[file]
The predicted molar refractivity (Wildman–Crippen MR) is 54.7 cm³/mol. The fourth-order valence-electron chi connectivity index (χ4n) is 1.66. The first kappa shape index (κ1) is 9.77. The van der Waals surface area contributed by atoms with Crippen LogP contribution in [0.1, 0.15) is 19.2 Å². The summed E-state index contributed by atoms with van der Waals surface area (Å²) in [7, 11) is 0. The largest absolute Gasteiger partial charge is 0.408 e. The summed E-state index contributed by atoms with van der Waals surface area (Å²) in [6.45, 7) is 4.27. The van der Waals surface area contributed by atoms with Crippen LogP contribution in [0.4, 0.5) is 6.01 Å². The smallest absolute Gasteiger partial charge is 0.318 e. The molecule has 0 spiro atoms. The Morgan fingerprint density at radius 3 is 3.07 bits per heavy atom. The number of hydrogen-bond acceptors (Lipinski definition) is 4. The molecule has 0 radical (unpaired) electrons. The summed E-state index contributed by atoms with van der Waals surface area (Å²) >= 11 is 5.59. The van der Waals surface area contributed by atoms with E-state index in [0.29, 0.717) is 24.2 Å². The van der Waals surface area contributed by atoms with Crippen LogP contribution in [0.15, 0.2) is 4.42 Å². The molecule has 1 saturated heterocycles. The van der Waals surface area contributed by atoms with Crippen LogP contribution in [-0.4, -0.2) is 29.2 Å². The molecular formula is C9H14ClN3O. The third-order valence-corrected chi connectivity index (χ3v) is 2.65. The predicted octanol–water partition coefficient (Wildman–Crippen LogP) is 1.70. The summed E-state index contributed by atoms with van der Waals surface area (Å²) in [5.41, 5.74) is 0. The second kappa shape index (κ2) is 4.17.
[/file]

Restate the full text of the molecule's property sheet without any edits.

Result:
The predicted molar refractivity (Wildman–Crippen MR) is 54.7 cm³/mol. The fourth-order valence-electron chi connectivity index (χ4n) is 1.66. The first kappa shape index (κ1) is 9.77. The van der Waals surface area contributed by atoms with Crippen LogP contribution in [0.1, 0.15) is 19.2 Å². The summed E-state index contributed by atoms with van der Waals surface area (Å²) in [7, 11) is 0. The largest absolute Gasteiger partial charge is 0.408 e. The summed E-state index contributed by atoms with van der Waals surface area (Å²) in [6.45, 7) is 4.27. The van der Waals surface area contributed by atoms with Crippen LogP contribution in [0.4, 0.5) is 6.01 Å². The smallest absolute Gasteiger partial charge is 0.318 e. The molecule has 0 spiro atoms. The Morgan fingerprint density at radius 3 is 3.07 bits per heavy atom. The number of hydrogen-bond acceptors (Lipinski definition) is 4. The molecule has 0 radical (unpaired) electrons. The summed E-state index contributed by atoms with van der Waals surface area (Å²) >= 11 is 5.59. The van der Waals surface area contributed by atoms with E-state index in [0.29, 0.717) is 24.2 Å². The van der Waals surface area contributed by atoms with Crippen LogP contribution in [0.15, 0.2) is 4.42 Å². The molecule has 1 saturated heterocycles. The van der Waals surface area contributed by atoms with Crippen LogP contribution in [-0.4, -0.2) is 29.2 Å². The molecular formula is C9H14ClN3O. The third-order valence-corrected chi connectivity index (χ3v) is 2.65. The predicted octanol–water partition coefficient (Wildman–Crippen LogP) is 1.70. The summed E-state index contributed by atoms with van der Waals surface area (Å²) in [5.41, 5.74) is 0. The second kappa shape index (κ2) is 4.17.